Later-life entrepreneurs hear the call of gluten free

Later-life entrepreneurs hear the call of gluten free

If you are one of those people who still thinks gluten free is a fad, check out the June 5 Sunday Styles section of The New York Times. On the front page of the section, sandwiched between a story about the Dutchess of York Sarah Ferguson's descent "into the gutter" and a piece commemorating Iraq's rising art stars, was an article featuring the growing number of later-life entrepreneurs who are building new careers by catering to the burgeoning gluten-free lifestyle.

As The Times reports in its article "Looking for a Plan B? Make it Gluten-Free," Helene Godin, Edie and Dan Irwin, Christine Reed and Michelle Gillette are all living out once-dormant dreams as the owners of gluten-free bakeries and cafes. "The appeal of gluten-free bakeries speaks to the current interest in food and health, and to our allergy-laden times," writes Times reporter Hilary Stout. "It also has that all-crucial Plan B element of providing joy, satisfaction and pleasure to others."

Several things struck me from this article. The first is that gluten-free has gone decidedly gourmet. From the seeded sorghum slow-rise baguettes sold at The Sensitive Baker to the carrot bundt cake prepared by Wholesome Foods Bakery, the exquisite offerings featured by The Times demonstrate that just about anything can now be made "gluten-free friendly." As Helene Godin told The Times, she's worked hard to make sure she's delivering the "best, tastiest gluten-free treats around."

But just how gluten free are all of these baked goods? That was the second question that hit me—probably because, as NewHope360 recently reported, the U.S. Food and Drug Administration (FDA) has yet to issue any formal labeling requirements for gluten-free products. As a result, anyone can call a product gluten free without having to adhere to any manufacturing standards. This might not be a huge deal to the woman who buys a gluten-free cake because she's heard about the potential health benefits of limiting gluten consumption. But for the child with celiac disease, the lack of regulatory oversight in the gluten-free market could have serious health ramifications.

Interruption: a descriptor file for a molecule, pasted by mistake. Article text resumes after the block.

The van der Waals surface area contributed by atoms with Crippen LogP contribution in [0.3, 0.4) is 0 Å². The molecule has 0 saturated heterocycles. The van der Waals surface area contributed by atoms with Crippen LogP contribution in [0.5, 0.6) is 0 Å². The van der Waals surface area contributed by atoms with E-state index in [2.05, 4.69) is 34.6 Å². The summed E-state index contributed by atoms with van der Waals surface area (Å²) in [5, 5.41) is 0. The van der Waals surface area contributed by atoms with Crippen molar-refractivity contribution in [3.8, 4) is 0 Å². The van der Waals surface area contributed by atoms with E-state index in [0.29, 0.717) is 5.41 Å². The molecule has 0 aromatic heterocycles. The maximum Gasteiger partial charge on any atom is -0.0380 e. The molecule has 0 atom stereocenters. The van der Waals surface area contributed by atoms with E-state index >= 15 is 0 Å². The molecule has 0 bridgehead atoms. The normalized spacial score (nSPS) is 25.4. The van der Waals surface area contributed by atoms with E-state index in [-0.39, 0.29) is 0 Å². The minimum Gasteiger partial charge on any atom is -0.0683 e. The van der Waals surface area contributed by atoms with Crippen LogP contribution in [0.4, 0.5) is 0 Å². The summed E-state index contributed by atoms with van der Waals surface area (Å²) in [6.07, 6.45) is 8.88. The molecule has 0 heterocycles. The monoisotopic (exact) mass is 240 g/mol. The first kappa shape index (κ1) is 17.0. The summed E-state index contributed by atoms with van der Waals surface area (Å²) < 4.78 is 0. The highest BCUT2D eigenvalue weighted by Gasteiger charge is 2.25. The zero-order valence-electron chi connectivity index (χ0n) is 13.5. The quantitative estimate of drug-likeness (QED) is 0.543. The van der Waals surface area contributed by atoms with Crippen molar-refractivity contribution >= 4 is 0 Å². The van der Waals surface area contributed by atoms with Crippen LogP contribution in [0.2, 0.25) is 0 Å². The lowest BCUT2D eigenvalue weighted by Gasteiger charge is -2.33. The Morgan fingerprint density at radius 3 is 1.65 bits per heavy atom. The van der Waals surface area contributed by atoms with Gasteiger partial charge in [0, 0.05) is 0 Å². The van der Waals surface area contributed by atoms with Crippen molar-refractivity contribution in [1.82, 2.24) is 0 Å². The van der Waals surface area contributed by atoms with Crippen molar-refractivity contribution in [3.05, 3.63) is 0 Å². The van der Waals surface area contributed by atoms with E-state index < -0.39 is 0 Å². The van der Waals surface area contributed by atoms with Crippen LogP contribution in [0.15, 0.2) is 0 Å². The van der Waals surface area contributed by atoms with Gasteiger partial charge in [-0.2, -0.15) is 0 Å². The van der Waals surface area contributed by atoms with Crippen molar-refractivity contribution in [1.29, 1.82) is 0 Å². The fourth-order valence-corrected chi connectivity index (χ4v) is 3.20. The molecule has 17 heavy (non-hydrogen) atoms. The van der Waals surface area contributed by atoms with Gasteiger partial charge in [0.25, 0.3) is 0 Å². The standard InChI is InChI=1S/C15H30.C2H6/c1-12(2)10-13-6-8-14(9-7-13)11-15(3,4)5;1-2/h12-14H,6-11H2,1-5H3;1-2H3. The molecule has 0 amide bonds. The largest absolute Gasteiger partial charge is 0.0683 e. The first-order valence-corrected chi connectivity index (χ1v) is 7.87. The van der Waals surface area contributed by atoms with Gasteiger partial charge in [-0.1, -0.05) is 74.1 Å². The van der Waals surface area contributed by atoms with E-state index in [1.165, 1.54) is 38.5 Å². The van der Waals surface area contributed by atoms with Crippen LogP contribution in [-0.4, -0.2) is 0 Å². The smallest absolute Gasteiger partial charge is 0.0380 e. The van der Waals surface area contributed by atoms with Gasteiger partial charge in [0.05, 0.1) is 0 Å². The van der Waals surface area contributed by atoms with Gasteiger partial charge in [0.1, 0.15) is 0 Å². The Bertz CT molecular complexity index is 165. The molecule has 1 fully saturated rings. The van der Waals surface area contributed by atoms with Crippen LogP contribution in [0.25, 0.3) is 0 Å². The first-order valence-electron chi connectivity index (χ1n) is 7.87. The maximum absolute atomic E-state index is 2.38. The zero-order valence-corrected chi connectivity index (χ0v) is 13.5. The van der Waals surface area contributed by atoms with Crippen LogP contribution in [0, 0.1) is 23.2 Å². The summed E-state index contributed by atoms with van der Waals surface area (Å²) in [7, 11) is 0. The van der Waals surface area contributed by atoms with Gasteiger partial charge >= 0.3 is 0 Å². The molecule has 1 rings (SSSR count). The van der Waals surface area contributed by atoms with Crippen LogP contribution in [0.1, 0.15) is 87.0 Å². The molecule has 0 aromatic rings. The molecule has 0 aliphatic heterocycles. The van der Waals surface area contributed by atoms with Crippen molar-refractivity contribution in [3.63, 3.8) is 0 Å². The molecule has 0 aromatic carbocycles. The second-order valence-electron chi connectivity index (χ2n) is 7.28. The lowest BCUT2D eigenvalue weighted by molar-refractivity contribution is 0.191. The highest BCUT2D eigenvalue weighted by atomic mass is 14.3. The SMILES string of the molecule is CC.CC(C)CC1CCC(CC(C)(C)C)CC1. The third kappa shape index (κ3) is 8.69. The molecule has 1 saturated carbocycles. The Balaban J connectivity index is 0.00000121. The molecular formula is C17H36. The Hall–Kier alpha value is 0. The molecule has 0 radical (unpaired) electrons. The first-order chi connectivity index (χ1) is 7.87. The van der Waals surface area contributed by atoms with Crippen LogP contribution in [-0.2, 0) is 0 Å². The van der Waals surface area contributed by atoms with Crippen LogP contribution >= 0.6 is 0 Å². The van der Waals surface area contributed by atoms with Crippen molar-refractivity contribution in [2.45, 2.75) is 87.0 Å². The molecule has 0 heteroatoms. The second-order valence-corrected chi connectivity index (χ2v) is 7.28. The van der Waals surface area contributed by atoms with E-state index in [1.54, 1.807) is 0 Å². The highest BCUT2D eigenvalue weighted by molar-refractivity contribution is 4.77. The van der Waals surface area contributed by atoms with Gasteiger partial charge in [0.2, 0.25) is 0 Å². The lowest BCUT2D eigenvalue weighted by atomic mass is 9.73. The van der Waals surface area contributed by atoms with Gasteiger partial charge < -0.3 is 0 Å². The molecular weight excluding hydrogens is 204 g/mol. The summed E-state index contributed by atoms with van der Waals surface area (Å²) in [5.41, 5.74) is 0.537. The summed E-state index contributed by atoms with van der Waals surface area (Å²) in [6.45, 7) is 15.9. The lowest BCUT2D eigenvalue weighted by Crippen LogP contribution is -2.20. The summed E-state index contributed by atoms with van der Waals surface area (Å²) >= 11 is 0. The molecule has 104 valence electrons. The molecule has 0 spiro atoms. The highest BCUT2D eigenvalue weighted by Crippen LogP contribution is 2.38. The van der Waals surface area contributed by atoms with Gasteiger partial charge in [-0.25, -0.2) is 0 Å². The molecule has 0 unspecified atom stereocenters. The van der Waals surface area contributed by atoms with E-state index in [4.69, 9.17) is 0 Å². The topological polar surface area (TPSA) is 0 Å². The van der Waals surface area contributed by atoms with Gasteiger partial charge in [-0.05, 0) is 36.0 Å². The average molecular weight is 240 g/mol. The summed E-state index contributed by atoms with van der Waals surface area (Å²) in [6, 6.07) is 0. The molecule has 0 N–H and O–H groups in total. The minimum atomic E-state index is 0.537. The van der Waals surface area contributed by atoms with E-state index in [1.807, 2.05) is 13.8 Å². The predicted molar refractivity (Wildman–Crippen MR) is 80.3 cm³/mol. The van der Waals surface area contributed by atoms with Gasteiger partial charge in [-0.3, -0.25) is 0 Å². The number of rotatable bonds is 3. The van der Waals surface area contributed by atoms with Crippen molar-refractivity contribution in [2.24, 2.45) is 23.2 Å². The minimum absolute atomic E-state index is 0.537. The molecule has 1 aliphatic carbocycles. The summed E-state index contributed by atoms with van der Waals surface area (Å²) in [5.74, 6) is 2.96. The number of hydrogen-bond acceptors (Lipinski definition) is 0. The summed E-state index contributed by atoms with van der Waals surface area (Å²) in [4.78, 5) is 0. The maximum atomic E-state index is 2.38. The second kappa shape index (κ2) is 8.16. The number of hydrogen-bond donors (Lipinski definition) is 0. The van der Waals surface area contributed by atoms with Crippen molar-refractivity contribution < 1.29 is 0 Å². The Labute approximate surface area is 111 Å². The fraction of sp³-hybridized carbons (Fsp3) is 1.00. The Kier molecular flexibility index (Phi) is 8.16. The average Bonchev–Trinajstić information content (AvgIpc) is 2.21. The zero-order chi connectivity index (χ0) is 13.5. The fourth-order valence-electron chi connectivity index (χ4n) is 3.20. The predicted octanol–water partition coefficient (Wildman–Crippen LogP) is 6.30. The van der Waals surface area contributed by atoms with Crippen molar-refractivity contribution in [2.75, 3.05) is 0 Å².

I don't mean to imply that the entrepreneurs featured in The Times don't take their responsibility as gluten-free bakers seriously; but without the labeling regulations promised by the FDA seven years ago, consumers really have no way of truly knowing whether a product labeled as gluten free is really that.

Make no mistake about it: Gluten free is hot. And rather than fade into history like low carb and other dietary trends, I believe gluten free is destined to become how a large percentage of Americans choose to eat. I just hope the FDA will finally do its part to help ensure the integrity and safety of the gluten-free products flooding the market.



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